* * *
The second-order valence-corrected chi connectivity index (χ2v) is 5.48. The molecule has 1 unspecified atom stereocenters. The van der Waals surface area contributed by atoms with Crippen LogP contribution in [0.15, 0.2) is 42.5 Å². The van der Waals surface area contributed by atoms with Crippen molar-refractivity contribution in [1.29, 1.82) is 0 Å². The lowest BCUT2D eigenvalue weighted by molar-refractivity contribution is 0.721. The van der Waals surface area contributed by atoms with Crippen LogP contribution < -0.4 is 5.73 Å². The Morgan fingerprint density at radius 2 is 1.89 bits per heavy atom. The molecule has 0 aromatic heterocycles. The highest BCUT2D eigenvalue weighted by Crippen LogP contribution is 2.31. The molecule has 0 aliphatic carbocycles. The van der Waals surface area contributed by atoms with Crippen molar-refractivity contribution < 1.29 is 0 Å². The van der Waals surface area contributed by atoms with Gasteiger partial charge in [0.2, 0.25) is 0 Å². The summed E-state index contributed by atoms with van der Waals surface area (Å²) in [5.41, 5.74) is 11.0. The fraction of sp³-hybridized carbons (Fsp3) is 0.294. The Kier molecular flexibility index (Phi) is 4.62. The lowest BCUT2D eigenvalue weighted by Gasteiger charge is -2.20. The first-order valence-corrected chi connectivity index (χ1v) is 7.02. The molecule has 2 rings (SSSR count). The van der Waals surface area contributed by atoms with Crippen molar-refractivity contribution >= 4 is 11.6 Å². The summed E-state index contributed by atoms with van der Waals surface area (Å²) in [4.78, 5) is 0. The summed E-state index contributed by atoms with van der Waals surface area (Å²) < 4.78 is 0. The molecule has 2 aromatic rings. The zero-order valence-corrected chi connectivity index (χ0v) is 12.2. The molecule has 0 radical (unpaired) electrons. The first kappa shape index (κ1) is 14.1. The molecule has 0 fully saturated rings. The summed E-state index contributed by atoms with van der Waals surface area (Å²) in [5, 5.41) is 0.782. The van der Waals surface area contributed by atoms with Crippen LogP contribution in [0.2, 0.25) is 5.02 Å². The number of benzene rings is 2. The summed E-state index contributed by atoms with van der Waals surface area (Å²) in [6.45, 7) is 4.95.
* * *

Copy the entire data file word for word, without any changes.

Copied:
The second-order valence-corrected chi connectivity index (χ2v) is 5.48. The molecule has 1 unspecified atom stereocenters. The van der Waals surface area contributed by atoms with Crippen LogP contribution in [0.15, 0.2) is 42.5 Å². The van der Waals surface area contributed by atoms with Crippen molar-refractivity contribution in [1.29, 1.82) is 0 Å². The lowest BCUT2D eigenvalue weighted by molar-refractivity contribution is 0.721. The van der Waals surface area contributed by atoms with Crippen LogP contribution < -0.4 is 5.73 Å². The Morgan fingerprint density at radius 2 is 1.89 bits per heavy atom. The molecule has 0 aromatic heterocycles. The highest BCUT2D eigenvalue weighted by Crippen LogP contribution is 2.31. The molecule has 0 aliphatic carbocycles. The van der Waals surface area contributed by atoms with Crippen molar-refractivity contribution < 1.29 is 0 Å². The van der Waals surface area contributed by atoms with Gasteiger partial charge in [0.2, 0.25) is 0 Å². The summed E-state index contributed by atoms with van der Waals surface area (Å²) in [5.41, 5.74) is 11.0. The fraction of sp³-hybridized carbons (Fsp3) is 0.294. The Kier molecular flexibility index (Phi) is 4.62. The lowest BCUT2D eigenvalue weighted by Gasteiger charge is -2.20. The first-order valence-corrected chi connectivity index (χ1v) is 7.02. The molecule has 2 rings (SSSR count). The van der Waals surface area contributed by atoms with Crippen molar-refractivity contribution >= 4 is 11.6 Å². The summed E-state index contributed by atoms with van der Waals surface area (Å²) in [4.78, 5) is 0. The summed E-state index contributed by atoms with van der Waals surface area (Å²) < 4.78 is 0. The molecule has 2 aromatic rings. The zero-order valence-corrected chi connectivity index (χ0v) is 12.2. The molecule has 0 radical (unpaired) electrons. The first kappa shape index (κ1) is 14.1. The molecule has 0 fully saturated rings. The summed E-state index contributed by atoms with van der Waals surface area (Å²) in [5, 5.41) is 0.782. The van der Waals surface area contributed by atoms with Crippen LogP contribution in [0.2, 0.25) is 5.02 Å². The number of benzene rings is 2. The summed E-state index contributed by atoms with van der Waals surface area (Å²) in [6.45, 7) is 4.95.